Home Nutrition Celebrate Merdeka Day with these 8 Healthier Malaysian Dishes

Celebrate Merdeka Day with these 8 Healthier Malaysian Dishes

Celebrate our 57th Merdeka Day by chowing down on some of these Malaysian delights:

Malaysia turns 57 this year. For such a great occasion, we’d of course celebrate it with a bang. You’ll spot the Jalur Gemilang all over town, hanging from balconies and flying atop Protons and Peroduas. Merdeka day is the day we celebrate our independence and peace, the day we embrace our unity despite our individuality. And of course we have do it the Malaysian way — by eating lots of delicious food that exist only because of our melting pot of diverse cultures.

Food has always been the solvent, the glue that unites us as Malaysians. While people in other countries gather over pints of beer, we prefer sharing a table-load of nasi lemak, roti canai, and char kway teow.

However, instead of highlighting these greasy hawker offerings, today we’d like to commemorate the healthier food found in Malaysia and give kudos to how they’ve helped nourish Malaysians throughout the decades. Here are 8 healthy dishes that celebrate the different cultures of Malaysia:

1. Aloo Gobi

Source: mumbaimoped.com

Source: mumbaimoped.com

A blast of flavour on the tastebuds, Aloo Gobi is an Indian dish which also packs a punch in the nutrition department. Made with cauliflower, potatoes and a smattering of spices, this dish goes great with some freshly baked naan.

2. Ikan Bakar 

Source: vkeong.com

Source: vkeong.com

This Malaysian classic is moist, aromatic and jam-packed with spices. After being marinated in spices, the fish (usually stingray) is wrapped in a banana leaf and grilled, which helps give it its signature aromatic flavour.

3. Khao Jam 

Source: makantrip.com

Source: makantrip.com

This is an exquisite dish hailing from the Kelantan/Thailand border. The rice is cooked in the juice of several jungle herbs and leaves and then tossed in a vast assortment of chopped herbs, veggies, dessicated coconut and fish.  The whole dish is then flavoured with sprinklings of budu (fish sauce). This labour-intensive dish is rich in nutrients thanks to all the herbs, veggies, and fish used in it, the best thing of all? No spot of oil to be seen.

4. Fruit Rojak 

Healthier take on the fruit rojak | Source: choiyen.com

Healthier take on the fruit rojak | Source: choiyen.com

Crunchy, tangy and nutty, this is the Malaysian’s favourite snack on a hot afternoon. Pineapples, mango, cucumber, jambu, turnip, and taupok are tossed together in a spicy shrimp paste sauce, then garnished with a generous handful of chopped peanuts to make this delightful salad. We suggest getting the sauce on the side for a healthier snack.

5. Popiah 

Source: seasaltwithfood.com

Source: seasaltwithfood.com

Who doesn’t love a well-wrapped popiah! The spring rolls are usually filled to the brim with simmered sengkuang (turnip), tofu, fresh veggies like lettuce, beansprouts, julienned cucumber and carrot then wrapped in a freshly made popiah skin slathered with sauce and chilli. They are then sliced into scrumptious bite-sized pieces (if you have a large mouth), ready to be devoured. Opt for less / no sauce for more health points.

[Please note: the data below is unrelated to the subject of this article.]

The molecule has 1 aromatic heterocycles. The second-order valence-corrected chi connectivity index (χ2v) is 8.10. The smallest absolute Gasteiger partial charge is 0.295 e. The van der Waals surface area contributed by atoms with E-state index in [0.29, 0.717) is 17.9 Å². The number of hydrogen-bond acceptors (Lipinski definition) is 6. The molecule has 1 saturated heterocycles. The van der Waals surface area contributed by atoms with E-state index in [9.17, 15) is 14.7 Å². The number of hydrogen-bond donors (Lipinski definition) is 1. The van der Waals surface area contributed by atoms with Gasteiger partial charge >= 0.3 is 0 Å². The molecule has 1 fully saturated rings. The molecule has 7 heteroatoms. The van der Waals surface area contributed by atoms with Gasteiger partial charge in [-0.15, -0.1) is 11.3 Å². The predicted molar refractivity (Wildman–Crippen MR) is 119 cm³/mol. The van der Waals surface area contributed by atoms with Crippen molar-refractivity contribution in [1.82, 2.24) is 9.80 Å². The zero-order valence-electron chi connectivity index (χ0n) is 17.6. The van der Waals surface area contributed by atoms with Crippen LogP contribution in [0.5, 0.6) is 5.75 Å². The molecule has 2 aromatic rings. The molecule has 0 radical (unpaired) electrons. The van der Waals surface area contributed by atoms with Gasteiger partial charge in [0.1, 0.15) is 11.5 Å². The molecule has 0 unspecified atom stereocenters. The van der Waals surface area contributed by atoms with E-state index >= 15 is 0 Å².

6. Nasi Kerabu Kelantan

Source: justasdelish.com

Source: justasdelish.com

Nasi Kerabu is a Malay version of Khao Jam also originating from Kelantan. The rice is derives its blue from the flower called bunga telang and is served with an accompaniment of grilled fish and beef, flaked fish, salted egg, beansprouts and a medley of herbs. The combo brings out a delightful mixture of flavours that just pop on your taste buds. Remember to go easy on the sauces to cut back on the calories.

7. Yong Tau Foo

Source: soshiok.com

Source: soshiok.com

Yong Tau Foo is a delicious assortment of veggies stuffed with fish paste – you can find anything from eggplants, mushrooms, ladies fingers to bitter gourd, and of course we shouldn’t forget the traditional tofu. This is then cooked in a soup and served with veggies, with a dipping sauce and chilli as condiments.

8. Lui Cha

Source: wendyinkk.blogspot.com

Source: wendyinkk.blogspot.com

This is yet another labour-intensive dish requiring lots of work on the chopping board. A traditional Hakka favourite – Lui cha literally translates to pounded tea, and is a soup made from a potpourri of tea leaves, nuts, seeds, and grains. This is then mixed with a variety of diced herbs and veggies, tofu, preserved radish, dried prawns, peanuts, garlic and rice. The dish is so aromatic and full of flavour you probably wouldn’t believe it was healthy.

What are you waiting for? Go ahead and enjoy the diversity that is Malaysia with these 8 very special (and delicious) dishes! Happy Merdeka! 

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Which dish do you think best signifies Malaysia? Let us know in the comments below or on our Facebook page!

A writer with a penchant for alliteration, Jolene is also a seaweed and green tea junkie in a love/hate relationship with working out. She likes reading everything, from cereal boxes to tombstone inscriptions, and trying to find meaning behind the words.

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